I Can’t Pretend Things Are Normal

New AFO & Old AFO

Even though I’ve been in a wheelchair, I’ve pretty much been pretending things were fine, just different. But that changed today when I picked up my new custom articulated AFO’s. Reality hit me like a ton of bricks.

They’re enormous. Well, they have to be, because I’m big and my legs are very wide. To make them, each leg was cast with fiberglass that was cut off and used to make a mold so the form was an exact fit, with some extra allowance for swelling. Today they were fitted to my leg, and the bottom part that goes completely under the toes was trimmed down; some of the side sections were also trimmed.

The sides of the AFO wrap around my leg instead of just having a small strip up the back with a wide but not that wide section at the top attached with Velcro. That’s the part that kept coming apart with Velcro falling to the ankle. The new AFO has Velcro around the calf but the distance is smaller and it’s riveted to the plastic so it should stay put. There’s another Velcro strip across the ankle to hold it in place. Instead of being one solid piece (the way the old one was, and the way a boot is), there’s one piece up the leg and another across the foot, attached with hinges. This will allow the ankle to bend. Well, the left one bends a little; the right one is still frozen but we’re hoping that will change.

I have no idea how I’m actually going to get these things on my legs myself, or how I’m going to get them into the shoes. I know it will work because I wore them home today, but the reality of it is something else. Of course, I had the other AFO’s for six months and was never able to put them on in shoes either. We’re hoping the hinge/articulation part will make a difference, but it’s going to take time.

Small Meltdown Over Shoes

I hate that it’s so damned hard to just put on my shoes. And that they are so ugly.

I loved to go barefoot in my house and to wear my beloved Birkenstock thong sandals year round. My toes don’t get cold, the arch is supported, and my feet can breathe. They are very wide, too wide to easily fit in local shoe stores, so I’ve bought shoes online for years. I had a good pair of New Balance athletic shoes in a men’s 8.5 4E that I wore to the gym, with soft flexible fabric that accommodated the occasionally swollen feet.

Alas, those days are no more. No more bare feet, no more Birkenstocks. No more cute shoes. Just expensive orthopedic shoes for diabetics with padded ankles, soft fabric uppers, and velcro straps. They’re ugly and I feel like an old lady wearing them. I’m too young to need old lady shoes! Except I’m not.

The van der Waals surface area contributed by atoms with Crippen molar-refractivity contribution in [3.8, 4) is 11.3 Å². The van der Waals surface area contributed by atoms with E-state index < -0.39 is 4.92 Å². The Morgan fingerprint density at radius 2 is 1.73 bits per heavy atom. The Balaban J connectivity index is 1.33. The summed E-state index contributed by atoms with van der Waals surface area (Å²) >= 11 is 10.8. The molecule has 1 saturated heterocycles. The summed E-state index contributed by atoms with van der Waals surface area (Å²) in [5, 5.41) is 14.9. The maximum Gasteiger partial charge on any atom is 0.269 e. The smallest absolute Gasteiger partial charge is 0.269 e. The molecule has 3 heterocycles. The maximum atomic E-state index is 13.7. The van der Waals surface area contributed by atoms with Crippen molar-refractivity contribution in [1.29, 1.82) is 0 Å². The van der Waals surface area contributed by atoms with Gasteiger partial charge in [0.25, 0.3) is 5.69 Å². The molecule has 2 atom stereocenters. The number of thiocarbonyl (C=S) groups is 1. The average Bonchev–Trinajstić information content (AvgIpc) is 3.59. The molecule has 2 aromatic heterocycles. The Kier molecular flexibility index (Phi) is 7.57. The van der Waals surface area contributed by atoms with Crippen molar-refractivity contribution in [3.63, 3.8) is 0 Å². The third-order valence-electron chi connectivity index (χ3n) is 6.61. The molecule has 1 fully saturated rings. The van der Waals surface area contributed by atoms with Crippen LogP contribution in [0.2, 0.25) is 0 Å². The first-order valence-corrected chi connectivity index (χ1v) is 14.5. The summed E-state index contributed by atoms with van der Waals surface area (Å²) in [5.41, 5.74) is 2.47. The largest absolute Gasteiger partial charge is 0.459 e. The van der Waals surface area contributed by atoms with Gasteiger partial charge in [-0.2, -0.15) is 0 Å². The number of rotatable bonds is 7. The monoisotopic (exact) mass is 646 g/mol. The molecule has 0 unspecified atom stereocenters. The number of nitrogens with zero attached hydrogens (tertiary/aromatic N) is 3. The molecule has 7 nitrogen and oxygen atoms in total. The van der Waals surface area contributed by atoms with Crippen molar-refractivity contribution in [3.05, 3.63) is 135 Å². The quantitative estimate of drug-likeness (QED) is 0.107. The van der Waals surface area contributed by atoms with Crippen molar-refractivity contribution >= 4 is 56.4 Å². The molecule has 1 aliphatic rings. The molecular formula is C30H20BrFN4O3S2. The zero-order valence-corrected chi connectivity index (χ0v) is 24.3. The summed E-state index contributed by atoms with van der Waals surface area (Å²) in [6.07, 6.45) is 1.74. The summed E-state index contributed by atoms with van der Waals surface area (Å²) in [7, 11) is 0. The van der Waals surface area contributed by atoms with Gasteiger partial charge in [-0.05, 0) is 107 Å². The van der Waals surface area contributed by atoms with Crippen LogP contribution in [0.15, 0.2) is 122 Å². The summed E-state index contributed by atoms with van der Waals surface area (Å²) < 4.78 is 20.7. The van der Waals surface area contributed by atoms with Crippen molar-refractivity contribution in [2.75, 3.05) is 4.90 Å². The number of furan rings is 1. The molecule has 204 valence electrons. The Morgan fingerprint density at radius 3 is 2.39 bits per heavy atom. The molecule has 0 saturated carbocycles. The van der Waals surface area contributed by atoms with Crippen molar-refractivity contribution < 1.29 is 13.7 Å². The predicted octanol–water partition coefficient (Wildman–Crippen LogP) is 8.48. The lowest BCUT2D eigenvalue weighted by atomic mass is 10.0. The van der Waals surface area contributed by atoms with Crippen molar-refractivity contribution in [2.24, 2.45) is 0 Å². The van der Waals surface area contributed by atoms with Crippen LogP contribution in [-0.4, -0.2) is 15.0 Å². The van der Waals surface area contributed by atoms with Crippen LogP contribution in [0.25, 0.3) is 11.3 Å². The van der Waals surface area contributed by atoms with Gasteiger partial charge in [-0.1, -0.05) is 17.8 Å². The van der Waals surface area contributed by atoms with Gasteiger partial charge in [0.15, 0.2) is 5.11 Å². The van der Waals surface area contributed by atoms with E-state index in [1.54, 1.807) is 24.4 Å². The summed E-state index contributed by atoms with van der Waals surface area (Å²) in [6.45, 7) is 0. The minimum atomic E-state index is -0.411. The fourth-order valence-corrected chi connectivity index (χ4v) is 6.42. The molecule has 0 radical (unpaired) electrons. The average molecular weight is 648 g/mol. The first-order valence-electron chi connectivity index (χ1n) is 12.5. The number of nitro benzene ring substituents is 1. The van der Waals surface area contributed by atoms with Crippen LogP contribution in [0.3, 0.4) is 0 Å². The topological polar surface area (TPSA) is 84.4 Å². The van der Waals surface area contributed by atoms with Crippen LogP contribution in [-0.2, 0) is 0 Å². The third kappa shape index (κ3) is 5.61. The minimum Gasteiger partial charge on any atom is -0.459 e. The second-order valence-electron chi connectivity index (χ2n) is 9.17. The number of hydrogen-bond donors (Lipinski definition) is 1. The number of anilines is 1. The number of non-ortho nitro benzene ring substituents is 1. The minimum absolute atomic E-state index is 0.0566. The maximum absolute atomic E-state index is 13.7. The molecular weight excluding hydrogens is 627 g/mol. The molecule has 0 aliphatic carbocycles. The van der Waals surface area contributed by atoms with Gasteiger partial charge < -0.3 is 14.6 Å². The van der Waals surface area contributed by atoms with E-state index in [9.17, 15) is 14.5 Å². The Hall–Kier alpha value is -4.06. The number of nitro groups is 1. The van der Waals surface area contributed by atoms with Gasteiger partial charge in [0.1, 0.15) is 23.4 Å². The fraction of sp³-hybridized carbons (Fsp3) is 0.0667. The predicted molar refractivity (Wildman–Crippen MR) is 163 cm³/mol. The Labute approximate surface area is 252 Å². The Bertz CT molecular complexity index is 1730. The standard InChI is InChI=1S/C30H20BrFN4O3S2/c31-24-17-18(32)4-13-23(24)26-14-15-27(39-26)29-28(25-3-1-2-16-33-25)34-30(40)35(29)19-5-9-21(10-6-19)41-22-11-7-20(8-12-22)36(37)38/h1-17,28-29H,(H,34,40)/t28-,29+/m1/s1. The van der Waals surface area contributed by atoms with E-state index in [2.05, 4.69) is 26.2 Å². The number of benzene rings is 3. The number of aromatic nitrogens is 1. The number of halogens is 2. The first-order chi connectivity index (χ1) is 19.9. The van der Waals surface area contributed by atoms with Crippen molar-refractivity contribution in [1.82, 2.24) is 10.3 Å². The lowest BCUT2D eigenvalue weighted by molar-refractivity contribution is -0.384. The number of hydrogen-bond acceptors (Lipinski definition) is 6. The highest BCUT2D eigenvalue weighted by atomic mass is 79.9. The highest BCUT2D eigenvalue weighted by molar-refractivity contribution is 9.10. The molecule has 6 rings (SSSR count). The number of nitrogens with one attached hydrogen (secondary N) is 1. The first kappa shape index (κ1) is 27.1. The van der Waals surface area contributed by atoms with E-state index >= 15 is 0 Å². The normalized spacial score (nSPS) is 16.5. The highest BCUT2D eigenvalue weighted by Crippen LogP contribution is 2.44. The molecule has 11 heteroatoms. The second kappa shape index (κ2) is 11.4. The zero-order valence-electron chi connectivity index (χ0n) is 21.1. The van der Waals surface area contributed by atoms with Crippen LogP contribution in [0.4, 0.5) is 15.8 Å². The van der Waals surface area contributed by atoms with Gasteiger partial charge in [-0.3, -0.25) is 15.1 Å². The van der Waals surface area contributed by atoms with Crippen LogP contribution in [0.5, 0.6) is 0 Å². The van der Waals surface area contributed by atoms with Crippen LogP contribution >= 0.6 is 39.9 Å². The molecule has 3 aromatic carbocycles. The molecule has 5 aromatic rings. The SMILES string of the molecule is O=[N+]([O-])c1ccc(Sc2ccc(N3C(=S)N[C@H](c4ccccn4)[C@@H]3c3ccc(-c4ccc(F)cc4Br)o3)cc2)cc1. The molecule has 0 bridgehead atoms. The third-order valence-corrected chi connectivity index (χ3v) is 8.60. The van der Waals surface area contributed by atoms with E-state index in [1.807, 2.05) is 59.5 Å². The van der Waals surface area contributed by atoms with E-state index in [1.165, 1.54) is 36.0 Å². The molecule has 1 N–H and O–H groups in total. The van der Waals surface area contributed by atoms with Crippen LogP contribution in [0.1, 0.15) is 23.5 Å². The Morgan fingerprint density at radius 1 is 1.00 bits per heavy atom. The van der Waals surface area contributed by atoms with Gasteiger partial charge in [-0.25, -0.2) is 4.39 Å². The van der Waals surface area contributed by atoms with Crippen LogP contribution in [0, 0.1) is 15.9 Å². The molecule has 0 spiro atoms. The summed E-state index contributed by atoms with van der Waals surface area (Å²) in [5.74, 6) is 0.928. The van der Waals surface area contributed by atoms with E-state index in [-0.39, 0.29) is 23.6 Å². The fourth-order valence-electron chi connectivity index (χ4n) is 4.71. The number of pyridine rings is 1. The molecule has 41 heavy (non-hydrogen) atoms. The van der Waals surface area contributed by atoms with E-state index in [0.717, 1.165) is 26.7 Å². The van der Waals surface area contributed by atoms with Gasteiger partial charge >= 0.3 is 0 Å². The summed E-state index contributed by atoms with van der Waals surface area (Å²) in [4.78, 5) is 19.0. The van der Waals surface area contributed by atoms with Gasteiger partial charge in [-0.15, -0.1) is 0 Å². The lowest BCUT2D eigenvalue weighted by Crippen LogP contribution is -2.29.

So I keep buying super wide shoes that should fit only to find that they actually don’t fit very well, or they fit one foot but not the other. That’s even without the AFO’s – and the new ones are going to be harder than the ones I have now, so I don’t want to spend pots more money buying shoes that should fit with AFO’s before they’re actually here, because if they don’t work, I still need to send them back. Which isn’t easy to do anyway when you don’t drive or have easy access to a car.

The OT spent her time with me today playing shoe store, pulling things out of the closet and then trying them out to see which ones I can get on by myself and how we make that happen. It wasn’t pretty and there was crying involved, but I finally did get two different ones on after about 15 min of trying for each one. The ones I have on now are black and ugly but they more or less fit, though they are two different sizes.

It could be worse; at least I have feet that I can cover with shoes. And if I have to, I can hire someone to put them on for me. In the scheme of things, shoes are a small thing. But I’m still waiting for insurance to approve wheelchair and AFO’s so something small becomes big because I can wrap my head around it even if I can’t always get the shoes on.

Image credit: Photo 47266077 / Big Feet © Yong hian Lim | Dreamstime.com

Fitting for AFO’s

At last, at last, I went for a fitting for new custom AFO’s today, bringing with me my prescriptions from the foot doctor and his chart notes from our visit. The old ones are “off the shelf” rigid plastic things that I detest. The new ones will be rigid plastic things with a small hinge at the ankle to allow for articulation, an ankle velcro strap as well as the one around the calf (held on by brads, not Gorilla Glue that comes apart after two wearings), and padding around the foot that overlaps almost like a sock. She made a fiberglass cast of the legs to use for a custom fit. I’m not at all sure how this is going to fit into a shoe but the orthotist promised that it would work. It will take about a month to get the new AFO’s made and I go back for a fitting in early March.

One big concern here is the cost, but obviously I will pay whatever I need to pay to get these; the original AFO’s don’t fit at all, and I can’t walk safely without them. Medicare will pay for one set every 5 years. We don’t know if the coding used for the “off the shelf” original set is the same that they use for this custom set. If it’s different, then Medicare will pay for them. If not, then I will get a bill for $1800 each, less 40%. That’s a nice savings but it’s still pretty darn pricey. Good thing I’m not planning any vacations anytime soon. Also it explains my stress levels and chocolate cravings.